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Family Therapists in Tulare County Pilot Project Take on Toughest Abuse Cases

December 06, 1987|Associated Press

TULARE, Calif. — Cecelia Sabado, an illegal alien from Mexico, said she had no choice but to endure the violent wrath of her alcoholic husband in their cramped trailer in rural Tulare County.

"I felt very alone and was very afraid," said Sabado, who requested that her real name not be used for fear of deportation to Mexico.

Tulare County Child Protective Services learned that Sabado, her three girls and ailing boy were being beaten and normally would have taken the children from the home.

But in this case, therapists with the Visalia-based Turning Point program were called to help counsel the family in an attempt to make the home safe for the children once again.

"Generally, most parents love their children and care for them, even if they abuse them. They are only too willing to correct the situation," said Bernice Kellogg, a therapist with the program also known as Family Builders.

The organization obtained a restraining order that forced the husband out of the home.

"Often it's just ignorance. It's a pattern. They think that's the way to do it," Kellogg added.

Sabado attests to the program's success.

"If it wasn't for them, I wouldn't have my son with me right now," she said, cradling her 14-month-old boy.

"Apart from all that they have taught me to gain more responsibility, I feel strong because someone is standing behind me and praising me for what I'm doing on my own," she said.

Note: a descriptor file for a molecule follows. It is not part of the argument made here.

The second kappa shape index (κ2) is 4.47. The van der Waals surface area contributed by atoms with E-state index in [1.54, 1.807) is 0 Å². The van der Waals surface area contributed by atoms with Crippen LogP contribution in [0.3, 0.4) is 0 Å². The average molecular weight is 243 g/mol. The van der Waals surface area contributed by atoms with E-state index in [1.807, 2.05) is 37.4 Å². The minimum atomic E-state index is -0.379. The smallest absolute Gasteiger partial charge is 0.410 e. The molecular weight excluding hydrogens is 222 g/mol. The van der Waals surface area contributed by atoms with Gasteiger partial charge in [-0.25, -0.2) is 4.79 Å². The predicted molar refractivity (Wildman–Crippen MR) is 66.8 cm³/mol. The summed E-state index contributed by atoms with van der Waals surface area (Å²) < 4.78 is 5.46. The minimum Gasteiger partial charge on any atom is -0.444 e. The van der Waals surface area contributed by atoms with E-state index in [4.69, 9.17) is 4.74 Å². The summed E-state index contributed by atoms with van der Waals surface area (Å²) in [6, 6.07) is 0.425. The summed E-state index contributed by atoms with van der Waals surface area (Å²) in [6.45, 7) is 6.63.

Family Builders is one of eight pilot programs launched last year as part of a state survey to gauge the effectiveness of intensive child abuse counseling, said Tim Inouye, project chairman and therapist.

Three licensed therapists work closely with families in the Visalia-based project. Caseloads are small, with a therapist seeing no more than two families at a time, Inouye said.

"The state Legislature is interested to see if services provided in this manner will be cost-effective and if it really does improve the situations with the families," Inouye said.

Only the toughest cases--parents who could lose their children to foster homes--are referred to Family Builders. Inouye estimated that 79% of families receiving counseling from Family Builders are able to keep their children.

"When we first started out, our success rate wasn't very good," he admitted. "The first couple of families we worked with intensively, their children were removed because the problems came back, and it was determined the kids would be in danger if left in the home."

Self-sufficiency, parenting skills, family unity and ability to manage family stress are taught to both mother and sometimes the father in the workshops, Inouye said.

Inouye persuaded Soccoro Grant, 31, to force her boyfriend out of the household after he had molested her 5-year-old daughter. At the time, the Tulare resident was suffering from a mysterious sickness that made her chronically dizzy during pregnancy.

Inouye visited Grant daily during her six-week-long sickness, helping tend to the children, teaching her about setting a household budget and good nutrition. Inouye reminded her to follow doctor's orders and bring her daughter to therapy at the county's sexual abuse program.

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